Like many eternal verities, the notion that Apple never slashes prices to boost unit sales has lots of wiggle room. The company’s better-than-expected results for the quarter that ended in June included a 15% increase in iPad unit sales compared to the year-ago quarter—an impressive jump in any context, but particularly so, given that overall iPad sales have been sagging for years.
Apple doesn’t break out sales for individual iPad models. But that 15% increase in units sold resulted in only a 2% increase in revenue—which suggests that the $329 9.7-inch iPad that debuted in the spring has been a hit. As my colleague Mark Sullivan noted back then, the budget price looked like a bid to appeal to consumers who had resisted upgrading from earlier models as well as school systems that had increasingly been turning to cheap Chromebooks. (During Apple’s conference call about its results, Tim Cook said that iPad sales to schools were up 32% for the quarter compared to last year.)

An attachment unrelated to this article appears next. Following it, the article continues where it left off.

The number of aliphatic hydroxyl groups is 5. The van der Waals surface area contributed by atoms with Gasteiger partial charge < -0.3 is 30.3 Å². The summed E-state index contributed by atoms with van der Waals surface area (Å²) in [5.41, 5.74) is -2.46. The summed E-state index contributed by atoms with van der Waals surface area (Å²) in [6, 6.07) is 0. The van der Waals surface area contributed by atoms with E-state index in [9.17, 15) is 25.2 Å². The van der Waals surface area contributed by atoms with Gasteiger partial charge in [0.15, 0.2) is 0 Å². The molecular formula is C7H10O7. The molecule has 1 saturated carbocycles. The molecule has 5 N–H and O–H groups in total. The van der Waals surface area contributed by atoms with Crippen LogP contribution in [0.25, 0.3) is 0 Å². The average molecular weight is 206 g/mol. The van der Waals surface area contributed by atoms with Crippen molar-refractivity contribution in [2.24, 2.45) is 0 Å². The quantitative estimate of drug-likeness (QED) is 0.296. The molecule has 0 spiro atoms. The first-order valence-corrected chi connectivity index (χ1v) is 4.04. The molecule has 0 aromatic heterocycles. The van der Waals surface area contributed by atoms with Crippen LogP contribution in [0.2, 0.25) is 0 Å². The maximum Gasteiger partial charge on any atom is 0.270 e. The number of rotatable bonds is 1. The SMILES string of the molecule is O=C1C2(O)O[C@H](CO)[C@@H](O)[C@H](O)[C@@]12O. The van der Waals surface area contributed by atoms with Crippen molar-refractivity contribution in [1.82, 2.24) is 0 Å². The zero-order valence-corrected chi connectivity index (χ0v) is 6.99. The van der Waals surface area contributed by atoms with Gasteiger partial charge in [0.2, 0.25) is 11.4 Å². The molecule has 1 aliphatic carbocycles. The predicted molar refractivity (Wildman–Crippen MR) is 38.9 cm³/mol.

Meanwhile, the new 10.5-inch iPad Pro, which emphasizes power over price, only shipped near the end of the quarter, which means that it’s too early to hazard any guesses about its long-term impact on overall iPad sales.